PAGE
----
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Java flaw could lead to Windows, Linux attacks

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Java flaw could lead to Windows, Linux attacks

A flaw in Sun Microsystems' plug-in for running Java on a variety of browsers and operating systems could allow a virus to spread through Microsoft Windows and Linux PCs.

The vulnerability, found by Finnish security researcher Jouko Pynnonen in April, was patched last month by Sun, but its details were not made public until Tuesday. Security information provider Secunia posted information about the flaw in an advisory that rated it a "highly critical" threat.

The Java plug-in enables small Web programs, known as applets, to run safely on a user's computer. But the security flaw allows a malicious Web site accessed through a victim's browser to bypass those protections.

"It allows execution of attacker-supplied code without user interaction (apart from viewing a Web page) which usually means a 'critical' classification," Pynonnen stated in an e-mail interview with CNET News.com.

"The same exploit could also be used against various operating systems and browsers, which makes it more serious," he added. The vulnerability can be used to attack systems running on Windows or Linux, for example, and using major browser software such as Microsoft's Internet Explorer and Firefox--meaning a large number of systems are vulnerable to attack.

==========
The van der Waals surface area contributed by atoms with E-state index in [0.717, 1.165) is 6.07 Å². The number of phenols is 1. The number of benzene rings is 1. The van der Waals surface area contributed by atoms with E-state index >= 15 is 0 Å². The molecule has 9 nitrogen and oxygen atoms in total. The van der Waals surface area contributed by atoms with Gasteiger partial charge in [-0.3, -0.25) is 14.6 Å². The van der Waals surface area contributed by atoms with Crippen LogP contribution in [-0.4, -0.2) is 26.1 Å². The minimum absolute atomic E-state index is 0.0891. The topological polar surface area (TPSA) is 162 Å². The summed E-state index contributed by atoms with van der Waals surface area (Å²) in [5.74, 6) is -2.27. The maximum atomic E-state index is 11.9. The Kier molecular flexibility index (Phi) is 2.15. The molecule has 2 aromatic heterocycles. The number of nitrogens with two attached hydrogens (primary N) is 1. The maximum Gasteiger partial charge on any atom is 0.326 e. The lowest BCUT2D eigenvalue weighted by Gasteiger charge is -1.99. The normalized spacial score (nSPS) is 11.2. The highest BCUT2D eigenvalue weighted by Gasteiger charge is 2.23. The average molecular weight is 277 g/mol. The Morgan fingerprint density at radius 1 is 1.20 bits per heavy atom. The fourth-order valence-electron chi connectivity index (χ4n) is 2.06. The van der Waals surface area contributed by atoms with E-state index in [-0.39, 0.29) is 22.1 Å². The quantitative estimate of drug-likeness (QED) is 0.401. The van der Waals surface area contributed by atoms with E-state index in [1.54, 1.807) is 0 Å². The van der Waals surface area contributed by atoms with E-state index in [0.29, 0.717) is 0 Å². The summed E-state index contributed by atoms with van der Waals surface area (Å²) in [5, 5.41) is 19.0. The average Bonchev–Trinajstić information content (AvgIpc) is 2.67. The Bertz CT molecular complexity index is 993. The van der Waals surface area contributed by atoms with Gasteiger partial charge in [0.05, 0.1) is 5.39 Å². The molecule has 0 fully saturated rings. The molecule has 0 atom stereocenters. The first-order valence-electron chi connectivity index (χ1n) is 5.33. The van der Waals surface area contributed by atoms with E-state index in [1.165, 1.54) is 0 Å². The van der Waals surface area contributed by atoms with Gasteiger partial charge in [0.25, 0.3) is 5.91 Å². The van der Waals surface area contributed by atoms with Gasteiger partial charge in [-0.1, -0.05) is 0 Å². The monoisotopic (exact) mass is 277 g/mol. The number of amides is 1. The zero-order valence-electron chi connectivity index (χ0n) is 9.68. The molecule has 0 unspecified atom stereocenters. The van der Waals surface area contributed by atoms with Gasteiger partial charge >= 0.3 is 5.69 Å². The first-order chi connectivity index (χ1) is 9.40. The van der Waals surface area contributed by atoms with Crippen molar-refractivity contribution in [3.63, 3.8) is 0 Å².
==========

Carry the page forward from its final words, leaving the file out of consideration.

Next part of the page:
An attacker could use the flaw to do anything the victim normally could, including browse, modify or run files, upload more programs to the victim's system, or send out data from the system, Pynnonen wrote in an advisory dated Tuesday.

While the major browsers have had to deal with a significant number of security issues, the flaw is a rare black eye for the security of Sun's Java technology. Java is designed to be able to run programs downloaded from the Internet on various operating systems safely, without danger to a PC. The "sandbox" that cordons off Java applets from the rest of the system has typically worked well.

However, the flaw allows small snippets of Web code, known as Javascript, to execute functions of Java that were never meant to be run by external programs.

Last week, while announcing details of Sun's forthcoming Solaris 10 operating system, President Jonathan Schwartz noted that Java hasn't been afflicted by a single Java virus.

However, the new security hole could allow a virus to use the Java plug-in to invade PC systems. In October, a flaw in the Java plug-in for cell phones raised the specter that a malicious program disguised as a helpful application could attack a phone's software, if run by a user.

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